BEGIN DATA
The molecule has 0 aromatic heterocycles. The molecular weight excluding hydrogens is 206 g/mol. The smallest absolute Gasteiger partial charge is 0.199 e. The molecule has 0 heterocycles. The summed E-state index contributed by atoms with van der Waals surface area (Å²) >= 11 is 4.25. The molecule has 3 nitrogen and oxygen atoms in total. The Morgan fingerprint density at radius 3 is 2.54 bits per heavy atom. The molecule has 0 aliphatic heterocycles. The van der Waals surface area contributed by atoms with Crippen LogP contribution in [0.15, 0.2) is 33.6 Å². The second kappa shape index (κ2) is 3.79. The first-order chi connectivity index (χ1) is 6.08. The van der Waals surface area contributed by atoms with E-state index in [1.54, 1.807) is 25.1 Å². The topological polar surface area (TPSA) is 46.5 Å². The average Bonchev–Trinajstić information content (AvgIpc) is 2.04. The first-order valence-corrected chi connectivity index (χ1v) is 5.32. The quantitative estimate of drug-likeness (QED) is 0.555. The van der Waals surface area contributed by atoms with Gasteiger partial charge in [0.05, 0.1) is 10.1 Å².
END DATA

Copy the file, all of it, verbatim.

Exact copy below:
The molecule has 0 aromatic heterocycles. The molecular weight excluding hydrogens is 206 g/mol. The smallest absolute Gasteiger partial charge is 0.199 e. The molecule has 0 heterocycles. The summed E-state index contributed by atoms with van der Waals surface area (Å²) >= 11 is 4.25. The molecule has 3 nitrogen and oxygen atoms in total. The Morgan fingerprint density at radius 3 is 2.54 bits per heavy atom. The molecule has 0 aliphatic heterocycles. The van der Waals surface area contributed by atoms with Crippen LogP contribution in [0.15, 0.2) is 33.6 Å². The second kappa shape index (κ2) is 3.79. The first-order chi connectivity index (χ1) is 6.08. The van der Waals surface area contributed by atoms with E-state index in [1.54, 1.807) is 25.1 Å². The topological polar surface area (TPSA) is 46.5 Å². The average Bonchev–Trinajstić information content (AvgIpc) is 2.04. The first-order valence-corrected chi connectivity index (χ1v) is 5.32. The quantitative estimate of drug-likeness (QED) is 0.555. The van der Waals surface area contributed by atoms with Gasteiger partial charge in [0.05, 0.1) is 10.1 Å².